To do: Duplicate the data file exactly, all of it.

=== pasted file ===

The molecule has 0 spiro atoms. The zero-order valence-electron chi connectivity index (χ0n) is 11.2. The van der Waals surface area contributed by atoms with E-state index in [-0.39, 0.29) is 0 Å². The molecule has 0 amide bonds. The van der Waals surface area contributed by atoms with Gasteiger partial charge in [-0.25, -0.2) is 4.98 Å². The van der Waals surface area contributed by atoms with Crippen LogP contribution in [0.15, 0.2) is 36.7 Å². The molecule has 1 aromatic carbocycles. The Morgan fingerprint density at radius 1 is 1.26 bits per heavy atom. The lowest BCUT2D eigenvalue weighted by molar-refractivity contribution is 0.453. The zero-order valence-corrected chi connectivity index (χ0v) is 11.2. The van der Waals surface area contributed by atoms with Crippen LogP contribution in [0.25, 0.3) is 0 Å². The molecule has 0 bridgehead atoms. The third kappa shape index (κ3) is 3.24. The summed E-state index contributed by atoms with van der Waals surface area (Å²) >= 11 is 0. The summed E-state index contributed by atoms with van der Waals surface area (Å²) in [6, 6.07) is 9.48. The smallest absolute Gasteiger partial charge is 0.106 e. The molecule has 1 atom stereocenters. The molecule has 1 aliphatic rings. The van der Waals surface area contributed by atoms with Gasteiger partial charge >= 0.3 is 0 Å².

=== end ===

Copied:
The molecule has 0 spiro atoms. The zero-order valence-electron chi connectivity index (χ0n) is 11.2. The van der Waals surface area contributed by atoms with E-state index in [-0.39, 0.29) is 0 Å². The molecule has 0 amide bonds. The van der Waals surface area contributed by atoms with Gasteiger partial charge in [-0.25, -0.2) is 4.98 Å². The van der Waals surface area contributed by atoms with Crippen LogP contribution in [0.15, 0.2) is 36.7 Å². The molecule has 1 aromatic carbocycles. The Morgan fingerprint density at radius 1 is 1.26 bits per heavy atom. The lowest BCUT2D eigenvalue weighted by molar-refractivity contribution is 0.453. The zero-order valence-corrected chi connectivity index (χ0v) is 11.2. The van der Waals surface area contributed by atoms with Crippen LogP contribution in [0.25, 0.3) is 0 Å². The molecule has 0 bridgehead atoms. The third kappa shape index (κ3) is 3.24. The summed E-state index contributed by atoms with van der Waals surface area (Å²) >= 11 is 0. The summed E-state index contributed by atoms with van der Waals surface area (Å²) in [6, 6.07) is 9.48. The smallest absolute Gasteiger partial charge is 0.106 e. The molecule has 1 atom stereocenters. The molecule has 1 aliphatic rings. The van der Waals surface area contributed by atoms with Gasteiger partial charge >= 0.3 is 0 Å².